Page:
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It is open season on Ghanaian journalists


Being a journalist is a great calling, I won’t do anything else; those of us who have chosen this line of work did so out of our love for story-telling.  There is nothing more exhilarating than telling the stories of the most powerful and the most disenfranchised. It is the adrenaline that drives us. 

I have never had the opportunity to practice journalism in Ghana. I have never had a Ghanaian editor breathing down my neck to meet a deadline, nor have I ever hit the streets and pavements of Accra, Tamale, Kumasi or any other big city in Ghana for that matter, chasing a news story, or phoning well-placed confidential Ghanaian government sources and others to corroborate facts on a news item.

Though employed by Zaa Radio, I practice my craft from afar. Distance, however, would not preclude me from supporting my fellow scriveners. So here I am, venting my anger and dismay at the way reporters are treated.

It is open season on Ghanaian journalists; they are being abused and assaulted and prevented from performing their duties. These egregious attacks, though perpetrated by a few misguided elements, are a sad commentary on society as a whole and raised serious questions about how committed we are to the political experiment called democracy.

What is galling about these assaults is that they were unprovoked. The victims were simply discharging their responsibilities.Take the case of Daniel Kenu, the Ashanti Regional Editor of the Daily Graphic whose assault galvanized the reading public and his fellow reporters. 

Kenu was pounced on by a thug, Baffour Gyan and his goon squad. Kenu’s crime was having the temerity to ask Gyan’s brother, Asamoah, the Black Stars Captain,at a press conference about the disappearance of hip-life artiste, Castro and his girlfriend Ms. Janet Bandu, during an outing at Ada some months ago and the star footballer’s alleged involvement. Kenu’s question may have been silly, but it was plenty innocuous.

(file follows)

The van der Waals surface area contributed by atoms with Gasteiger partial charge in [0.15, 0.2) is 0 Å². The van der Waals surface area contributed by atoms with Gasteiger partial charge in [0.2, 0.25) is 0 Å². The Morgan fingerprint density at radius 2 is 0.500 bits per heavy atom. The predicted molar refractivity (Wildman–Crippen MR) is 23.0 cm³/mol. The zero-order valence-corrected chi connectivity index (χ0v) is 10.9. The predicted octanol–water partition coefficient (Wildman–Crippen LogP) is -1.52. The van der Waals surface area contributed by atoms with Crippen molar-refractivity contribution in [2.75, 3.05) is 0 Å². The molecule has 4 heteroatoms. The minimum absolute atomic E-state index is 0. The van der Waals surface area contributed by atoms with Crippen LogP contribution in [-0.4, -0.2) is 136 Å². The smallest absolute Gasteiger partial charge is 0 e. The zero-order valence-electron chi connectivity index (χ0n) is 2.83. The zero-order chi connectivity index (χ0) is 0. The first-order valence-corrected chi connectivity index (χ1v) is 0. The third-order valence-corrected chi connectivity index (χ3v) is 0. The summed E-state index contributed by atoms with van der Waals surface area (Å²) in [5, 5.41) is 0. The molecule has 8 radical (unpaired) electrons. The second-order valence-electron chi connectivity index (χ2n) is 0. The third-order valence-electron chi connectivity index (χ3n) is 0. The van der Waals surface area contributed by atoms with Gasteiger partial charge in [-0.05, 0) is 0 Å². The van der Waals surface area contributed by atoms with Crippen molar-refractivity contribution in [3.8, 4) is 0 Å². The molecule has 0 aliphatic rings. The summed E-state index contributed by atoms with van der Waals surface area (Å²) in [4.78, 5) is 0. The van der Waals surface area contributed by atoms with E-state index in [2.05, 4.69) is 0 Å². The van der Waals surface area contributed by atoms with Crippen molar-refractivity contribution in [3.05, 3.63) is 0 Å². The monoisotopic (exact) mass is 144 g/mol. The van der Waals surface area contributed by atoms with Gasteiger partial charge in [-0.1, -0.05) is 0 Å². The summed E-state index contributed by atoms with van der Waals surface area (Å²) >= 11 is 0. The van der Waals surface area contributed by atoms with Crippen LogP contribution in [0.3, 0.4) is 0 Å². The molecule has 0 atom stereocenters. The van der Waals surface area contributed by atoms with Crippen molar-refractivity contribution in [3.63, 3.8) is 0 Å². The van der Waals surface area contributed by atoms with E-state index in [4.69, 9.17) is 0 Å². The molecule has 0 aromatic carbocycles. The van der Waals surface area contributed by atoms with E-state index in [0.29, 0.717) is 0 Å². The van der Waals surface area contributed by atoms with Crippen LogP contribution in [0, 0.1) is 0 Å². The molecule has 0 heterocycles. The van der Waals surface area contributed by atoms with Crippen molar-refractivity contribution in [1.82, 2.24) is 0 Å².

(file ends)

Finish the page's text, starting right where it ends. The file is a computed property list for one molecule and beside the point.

Given the opportunity to exact vengeance on his attackers in court, Kenu chose to have the case withdrawn. His decision which he said was borne out of concern for his health and that of his family angered his fellow journalists and the general public who wanted Baffour and his cohorts punished to deter others. Speculation was rife that Kenu had been paid off by the wealthy Gyan brothers.

Baffour and his thugs are not the only culprits assaulting reporters; politicians and public servants are joining the fray, shaming and embarrassing reporters and preventing them from doing their work. The mayor of Accra, Alfred Vanderpuije, ordered the arrest of reporters from a local radio station, and a district manager of the National Health Insurance Authority (NHIA) in Ablekuma assaulted acid-tongued reporter, Afia Pokuaa and two others of Adom F.M.

For those who are oblivious to the intrinsic value of journalism, they should consider these; journalism contributes significantly to national debates on a myriad of issues, keeps policymakers on their toes by exposing waste, corruption and fraud in government but the most solemn responsibility of journalismis to educate, inform and entertain the general public.

An uneducated and ill-informed society is inherently dangerous andsusceptible to misinformation and propaganda. In short, the welfare of society hinges on a free press that isn’t stymied by censorshipand its reporters are not the victims of savage, unprovoked physical assaults by certain peeved members of society who resent press coverage of their activities.

The preponderance of radio stations, newspapers and television stations has helped to disseminate information to the remotest corner of the country, a true testament to our burgeoning democracy.  Competition for advertising cedis, the lifeblood of any news-gathering operation, has become fiercer.

Given this climate, journalists will jostle for scoops at any cost, ostensibly to edge out the competition.  Some may be aggressive in their pursuit of scoops and therein lies the problem. However, repugnant a reporter may be, assaulting him/her when they are discharging their duties is abhorrent and anathema to everything we stand for as a democratic society.

Politicians of all hues constantly call on reporters to carry out their duties fairly and without bias. But they don’t make things easy for reporters to gather and disseminate information with their daily criticism of the profession, which unfortunately emboldens the likes of Baffour Gyan, Vanderpujie and the head of the Ablekuma branch of the NHIA.

The recent assaults point to a painful reality; there isn’t adequate protection for reporters who are doing their best under the circumstances.  Resources for thorough and effective reporting are few and far in between and the profession isn’t financially remunerative, but reporters continue to soldier on. Our media organizations are symbols of our budding democracy; we ought to protect them at all cost because an attack on a reporter is an affront to this system.


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